Cool down is coming

Climatologist expects temperatures to drop Friday

SHAWN BYRNE/Miner<br /><br /><!-- 1upcrlf2 -->There were many ways to try to beat the heat over the past three days, and from left, Ashley Mulverhill, Jaime Alvarado, Joshua Mulverhill, Jazmine Skaro, Anthony Mulherhill, Tricia Mulverhill, and in back, Martin Mulverhill, did it with a picnic under the shade of a tree at Centennial Park Monday.

SHAWN BYRNE/Miner<br /><br /><!-- 1upcrlf2 -->There were many ways to try to beat the heat over the past three days, and from left, Ashley Mulverhill, Jaime Alvarado, Joshua Mulverhill, Jazmine Skaro, Anthony Mulherhill, Tricia Mulverhill, and in back, Martin Mulverhill, did it with a picnic under the shade of a tree at Centennial Park Monday.

KINGMAN - The sudden trip into 100-degree temperatures these past few days is expected to ease, with predictions of a cooling-off trend that should bring the temperatures down into the 80s from Friday through Saturday.

A high-pressure system over New Mexico that brought air down from the upper levels of the atmosphere was responsible for the heat over the weekend. The cooling-down trend should happen as a low-pressure system from the Pacific Northwest shoves the high-pressure system eastward.

"This is not an unusual system," State Climatologist at Arizona State University Dr. Nancy Selover said. "This sort of thing happens in the spring. I kind of think it's encouraging that a low is coming down at this point of time in June.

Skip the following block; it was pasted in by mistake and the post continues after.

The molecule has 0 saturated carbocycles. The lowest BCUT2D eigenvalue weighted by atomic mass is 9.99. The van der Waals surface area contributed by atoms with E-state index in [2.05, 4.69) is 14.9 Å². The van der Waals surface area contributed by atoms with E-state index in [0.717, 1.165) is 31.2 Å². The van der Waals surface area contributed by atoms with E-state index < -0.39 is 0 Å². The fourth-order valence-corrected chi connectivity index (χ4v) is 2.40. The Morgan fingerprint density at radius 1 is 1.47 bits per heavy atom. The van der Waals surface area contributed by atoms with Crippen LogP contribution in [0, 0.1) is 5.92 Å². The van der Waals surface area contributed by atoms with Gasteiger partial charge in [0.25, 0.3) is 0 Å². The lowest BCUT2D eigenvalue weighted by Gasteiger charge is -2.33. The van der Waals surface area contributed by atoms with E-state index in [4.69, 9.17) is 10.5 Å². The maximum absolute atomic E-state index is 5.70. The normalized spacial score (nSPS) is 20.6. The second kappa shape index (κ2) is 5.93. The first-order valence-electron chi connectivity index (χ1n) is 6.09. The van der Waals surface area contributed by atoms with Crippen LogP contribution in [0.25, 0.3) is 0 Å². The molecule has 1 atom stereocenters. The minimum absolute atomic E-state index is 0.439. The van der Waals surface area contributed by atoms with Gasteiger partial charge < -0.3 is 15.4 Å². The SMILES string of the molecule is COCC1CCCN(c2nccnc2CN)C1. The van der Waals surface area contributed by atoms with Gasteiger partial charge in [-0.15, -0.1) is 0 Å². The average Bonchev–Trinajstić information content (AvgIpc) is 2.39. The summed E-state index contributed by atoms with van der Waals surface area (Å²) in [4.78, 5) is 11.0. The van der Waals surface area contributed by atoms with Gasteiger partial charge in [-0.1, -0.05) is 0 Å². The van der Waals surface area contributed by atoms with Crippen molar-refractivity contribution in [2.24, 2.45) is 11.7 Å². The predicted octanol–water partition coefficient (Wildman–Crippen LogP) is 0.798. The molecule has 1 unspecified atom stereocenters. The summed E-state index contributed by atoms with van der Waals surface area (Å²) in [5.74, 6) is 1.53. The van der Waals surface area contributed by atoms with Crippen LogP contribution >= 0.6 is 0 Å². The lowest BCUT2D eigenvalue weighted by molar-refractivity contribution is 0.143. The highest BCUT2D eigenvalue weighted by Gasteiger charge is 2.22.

"Maybe I'm just wishful thinking, but hopefully, it's a sign that the 110-degree situations won't be continuing," Selover said.

The meteoric race to the 100s followed a cooler-than-normal April and May. Kingman didn't reach the 90-degree mark until May 31.

"This winter had a El Nino circulation," Selover said. "The storm tracks of the winter were further south and were associated with colder air."

Though these storm tracks brought colder temperatures during April and May, they didn't bring the precipitation that normally comes with them.

"They kept us much cooler," the climatologist said. "The end-of-the-week cool-down may be the last taste of it."

Now that El Nino seems to have disappeared, there's not a good indicator about how much precipitation is in store for the near future. However, Selover said the National Weather Service's Climate Prediction Center expects temperatures to be warmer than normal over the next four months through September.

"I hope that's wrong," she said. "But they have a pretty good track record with temperatures."

Selover said she's hopeful that when the monsoon core moves up from Mexico into Arizona in early or mid-July, the high temperatures will be held at bay.

Kingman is expected to return to the 100s in the middle of next week for another six days before returning to the 90s to close out the month.